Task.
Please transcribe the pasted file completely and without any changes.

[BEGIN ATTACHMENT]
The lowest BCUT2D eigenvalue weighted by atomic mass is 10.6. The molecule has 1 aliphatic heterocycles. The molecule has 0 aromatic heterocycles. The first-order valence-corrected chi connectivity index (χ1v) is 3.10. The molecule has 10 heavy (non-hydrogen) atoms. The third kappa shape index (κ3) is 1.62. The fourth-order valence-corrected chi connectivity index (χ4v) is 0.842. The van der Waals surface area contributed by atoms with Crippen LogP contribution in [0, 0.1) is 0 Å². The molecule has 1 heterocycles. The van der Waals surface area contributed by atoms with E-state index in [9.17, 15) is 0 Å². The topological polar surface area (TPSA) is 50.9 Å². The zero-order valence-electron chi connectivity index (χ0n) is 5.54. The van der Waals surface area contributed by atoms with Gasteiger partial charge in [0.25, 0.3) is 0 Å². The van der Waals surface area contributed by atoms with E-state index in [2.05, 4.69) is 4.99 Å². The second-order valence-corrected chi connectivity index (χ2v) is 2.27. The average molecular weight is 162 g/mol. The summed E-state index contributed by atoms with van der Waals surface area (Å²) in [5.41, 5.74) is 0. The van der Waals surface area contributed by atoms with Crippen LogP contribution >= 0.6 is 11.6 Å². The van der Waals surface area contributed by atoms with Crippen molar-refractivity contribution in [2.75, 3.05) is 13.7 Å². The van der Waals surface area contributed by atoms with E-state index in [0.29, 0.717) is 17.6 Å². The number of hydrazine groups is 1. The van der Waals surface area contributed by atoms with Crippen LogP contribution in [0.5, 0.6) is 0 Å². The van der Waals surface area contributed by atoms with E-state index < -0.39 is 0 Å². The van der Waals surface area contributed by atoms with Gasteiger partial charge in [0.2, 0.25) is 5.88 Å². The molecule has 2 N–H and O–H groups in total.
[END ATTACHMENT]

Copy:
The lowest BCUT2D eigenvalue weighted by atomic mass is 10.6. The molecule has 1 aliphatic heterocycles. The molecule has 0 aromatic heterocycles. The first-order valence-corrected chi connectivity index (χ1v) is 3.10. The molecule has 10 heavy (non-hydrogen) atoms. The third kappa shape index (κ3) is 1.62. The fourth-order valence-corrected chi connectivity index (χ4v) is 0.842. The van der Waals surface area contributed by atoms with Crippen LogP contribution in [0, 0.1) is 0 Å². The molecule has 1 heterocycles. The van der Waals surface area contributed by atoms with E-state index in [9.17, 15) is 0 Å². The topological polar surface area (TPSA) is 50.9 Å². The zero-order valence-electron chi connectivity index (χ0n) is 5.54. The van der Waals surface area contributed by atoms with Gasteiger partial charge in [0.25, 0.3) is 0 Å². The van der Waals surface area contributed by atoms with E-state index in [2.05, 4.69) is 4.99 Å². The second-order valence-corrected chi connectivity index (χ2v) is 2.27. The average molecular weight is 162 g/mol. The summed E-state index contributed by atoms with van der Waals surface area (Å²) in [5.41, 5.74) is 0. The van der Waals surface area contributed by atoms with Crippen LogP contribution >= 0.6 is 11.6 Å². The van der Waals surface area contributed by atoms with Crippen molar-refractivity contribution in [2.75, 3.05) is 13.7 Å². The van der Waals surface area contributed by atoms with E-state index in [0.29, 0.717) is 17.6 Å². The number of hydrazine groups is 1. The van der Waals surface area contributed by atoms with Crippen LogP contribution in [0.5, 0.6) is 0 Å². The van der Waals surface area contributed by atoms with E-state index < -0.39 is 0 Å². The van der Waals surface area contributed by atoms with Gasteiger partial charge in [0.2, 0.25) is 5.88 Å². The molecule has 2 N–H and O–H groups in total.